United Auto Workers union members from GM Service Parts Operations plant on Jacquemin Drive in West Chester Township continue to strike Wednesday, Oct. 16. UAW and GM have reaches a tentative agreement that could bring the strike to an end. NICK GRAHAM/STAFF

GM and UAW reach tentative pact

Strike has not been called off yet

Bargainers for General Motors and the United Auto Workers reached a tentative contract deal Wednesday that could end a strike that has shut down production at GM and GM-supplier factories across the nation for 31 days and counting.

“The elected national negotiators voted to recommend the UAW GM National Council accept the proposed tentative agreement as the agreement represents major gains for UAW workers,” the union said Wednesday.

No details on the proposal were offered, and the strike has not been called off yet. A meeting of national and local unit UAW leaders has been called for today in Detroit.

A vote by union members may take several days.

Members of United Auto Workers Local Union 696 picketing Wednesday outside General Motors’ Parts Distribution Center in West Chester Twp. seemed cautiously optimistic.

“We’re excited and … very hopeful something good’s going to happen,” said Daniel Schmidt of West Chester, who has worked for GM for eight years. “Hopefully we can get something worked out to where we can get our temps hired in a timely manner.”

FIRST COVERAGE: What picketing GM workers are saying in West Chester

UAW members also remain hopeful they can get “a big increase” in benefits and “not the cut that General Motors was trying to get us to settle on,” Schmidt said.

“Those are our big main issues,” he said.

The strike, which has just entered its second month, has had wide ripple effects. Moraine truck engine producer DMAX — which makes diesel engines for GM heavy-duty trucks — has about 550 workers on temporary layoff due to the strike, which has halted production at more than 50 GM plants in 10 states.

Chris Blizard, president of UAW Local 402, said about 1,400 workers were temporarily laid off at Navistar in Springfield because of the strike.

Blizard said Navistar’s main line in Springfield, which builds medium-duty trucks including GM models, and its line two, which makes cutaway GM vans, both shut down.

Several facilities that provide parts to the Springfield plant were also affected by the GM strike leading to a shortage in parts.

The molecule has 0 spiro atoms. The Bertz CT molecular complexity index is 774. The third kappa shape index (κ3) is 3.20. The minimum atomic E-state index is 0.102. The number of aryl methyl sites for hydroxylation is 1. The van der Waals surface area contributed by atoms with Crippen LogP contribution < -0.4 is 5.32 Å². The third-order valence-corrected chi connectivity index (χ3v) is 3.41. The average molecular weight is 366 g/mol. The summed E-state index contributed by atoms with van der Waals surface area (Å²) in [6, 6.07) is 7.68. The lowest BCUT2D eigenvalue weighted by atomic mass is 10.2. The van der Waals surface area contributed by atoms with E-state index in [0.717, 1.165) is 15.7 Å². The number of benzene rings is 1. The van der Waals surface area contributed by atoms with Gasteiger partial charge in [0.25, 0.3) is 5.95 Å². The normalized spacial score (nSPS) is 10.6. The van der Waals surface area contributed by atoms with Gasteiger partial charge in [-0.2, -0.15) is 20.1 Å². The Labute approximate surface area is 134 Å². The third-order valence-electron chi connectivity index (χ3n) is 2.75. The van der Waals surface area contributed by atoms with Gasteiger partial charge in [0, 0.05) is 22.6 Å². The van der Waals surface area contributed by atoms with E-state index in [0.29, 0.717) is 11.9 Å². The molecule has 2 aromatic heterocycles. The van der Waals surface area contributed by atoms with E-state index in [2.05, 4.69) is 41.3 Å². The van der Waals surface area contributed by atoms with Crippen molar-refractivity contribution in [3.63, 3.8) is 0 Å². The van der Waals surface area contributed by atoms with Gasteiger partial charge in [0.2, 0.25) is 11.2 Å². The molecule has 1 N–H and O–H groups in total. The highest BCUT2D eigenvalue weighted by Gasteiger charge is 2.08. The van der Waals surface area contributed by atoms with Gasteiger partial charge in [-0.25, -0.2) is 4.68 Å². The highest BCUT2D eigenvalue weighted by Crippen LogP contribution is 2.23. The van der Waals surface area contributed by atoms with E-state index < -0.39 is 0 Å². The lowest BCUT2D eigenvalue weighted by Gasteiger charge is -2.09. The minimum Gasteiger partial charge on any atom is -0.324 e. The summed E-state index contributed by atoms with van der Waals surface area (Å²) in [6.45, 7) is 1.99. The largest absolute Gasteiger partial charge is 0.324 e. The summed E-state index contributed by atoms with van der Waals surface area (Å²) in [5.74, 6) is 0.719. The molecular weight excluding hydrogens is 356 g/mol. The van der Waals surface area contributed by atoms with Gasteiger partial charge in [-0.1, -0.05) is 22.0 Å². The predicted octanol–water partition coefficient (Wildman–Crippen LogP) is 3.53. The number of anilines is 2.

On Tuesday, Carl Kennebrew, president of the Moraine-based IUE-CWA union, said that he did not expect layoffs at the MAHLE Behr plant in Dayton, where about 1,600 people are employed.

Auto dealers and repair companies have also told the Dayton Daily News the strike has had an impact on repair orders.

“Bad enough that anything very serious that is not driveable is probably not going to get fixed until after the strike is resolved,” said Tim Trimbach, owner of Trimbach’s body shop in Tipp City.

Trimbach said he is forced to tell some prospective customers that their GM vehicles simply can’t be fixed until he and others can obtain parts again.

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“Minor jobs we can usually limp by on and get people driveable and keep them to where they’re safe to drive on the road until we can get the remainder of the parts in at a later date,” he said. “The non-driveables are the ones that are a problem.”

Terms of the tentative four-year contract were not released, but it’s likely to include some pay raises, lump sum payments to workers, and requirements that GM build new vehicles in U.S. factories. Early on, GM offered new products in Detroit and Lordstown, Ohio, two of the four U.S. cities where it planned to close factories.

The company offered to build a new electric pickup truck to keep the Detroit-Hamtramck plant open and to build an electric vehicle battery factory in or near Lordstown. The battery factory would employ far fewer workers and pay less money than the assembly plant.

GM and the union have been negotiating at a time of troubling uncertainty for the U.S. auto industry. Driven up by the longest economic expansion in American history, auto sales appear to have peaked and are now heading in the other direction. GM and other carmakers are also struggling to make the transition to electric and autonomous vehicles.

Meanwhile, President Donald Trump’s trade war with China and his tariffs on imported steel and aluminum have raised costs for auto companies. A revamped North American free trade deal is stalled in Congress, raising doubts about the future of America’s trade in autos and auto parts with Canada and Mexico, which last year came to $257 billion.

Amid that uncertainty, GM workers have wanted to lock in as much as they can before things get ugly. They argue that they had given up pay raises and made other concessions to keep GM afloat during its 2009 trip through bankruptcy protection. Now that GM has been nursed back to health — earning $2.42 billion in its latest quarter — they want a bigger share.

If approved, the contract agreement will set the pattern for negotiations at Fiat Chrysler and Ford. It wasn’t clear which company the union would bargain with next, or whether there would be another strike.

In past years, it’s taken a minimum of three or four days and as long as several weeks for the national ratification vote. Workers took almost two weeks to finish voting on their last GM agreement, in October of 2015. Then skilled trades workers rejected it, causing further delays.

“The No. 1 priority of the national negotiation team has been to secure a strong and fair contract that our members deserve,” UAW Vice President Terry Dittes, the chief bargainer with GM, said in a statement Wednesday. The agreement, he said, has “major gains” for UAW workers.

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